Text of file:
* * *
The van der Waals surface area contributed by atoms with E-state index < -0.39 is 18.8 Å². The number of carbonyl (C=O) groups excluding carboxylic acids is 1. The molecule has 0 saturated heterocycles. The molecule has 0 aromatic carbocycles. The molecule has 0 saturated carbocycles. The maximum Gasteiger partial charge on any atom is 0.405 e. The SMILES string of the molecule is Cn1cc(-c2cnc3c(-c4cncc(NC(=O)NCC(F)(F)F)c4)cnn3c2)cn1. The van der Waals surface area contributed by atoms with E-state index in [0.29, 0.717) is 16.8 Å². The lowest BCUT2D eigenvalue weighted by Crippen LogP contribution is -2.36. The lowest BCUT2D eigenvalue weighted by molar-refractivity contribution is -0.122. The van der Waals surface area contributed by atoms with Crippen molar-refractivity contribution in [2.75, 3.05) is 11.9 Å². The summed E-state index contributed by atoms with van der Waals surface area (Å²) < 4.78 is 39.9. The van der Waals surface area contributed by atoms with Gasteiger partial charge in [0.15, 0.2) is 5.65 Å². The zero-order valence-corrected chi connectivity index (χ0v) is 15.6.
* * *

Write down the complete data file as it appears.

The van der Waals surface area contributed by atoms with E-state index < -0.39 is 18.8 Å². The number of carbonyl (C=O) groups excluding carboxylic acids is 1. The molecule has 0 saturated heterocycles. The molecule has 0 aromatic carbocycles. The molecule has 0 saturated carbocycles. The maximum Gasteiger partial charge on any atom is 0.405 e. The SMILES string of the molecule is Cn1cc(-c2cnc3c(-c4cncc(NC(=O)NCC(F)(F)F)c4)cnn3c2)cn1. The van der Waals surface area contributed by atoms with E-state index in [0.29, 0.717) is 16.8 Å². The lowest BCUT2D eigenvalue weighted by Crippen LogP contribution is -2.36. The lowest BCUT2D eigenvalue weighted by molar-refractivity contribution is -0.122. The van der Waals surface area contributed by atoms with Crippen molar-refractivity contribution in [2.75, 3.05) is 11.9 Å². The summed E-state index contributed by atoms with van der Waals surface area (Å²) < 4.78 is 39.9. The van der Waals surface area contributed by atoms with Gasteiger partial charge in [0.15, 0.2) is 5.65 Å². The zero-order valence-corrected chi connectivity index (χ0v) is 15.6.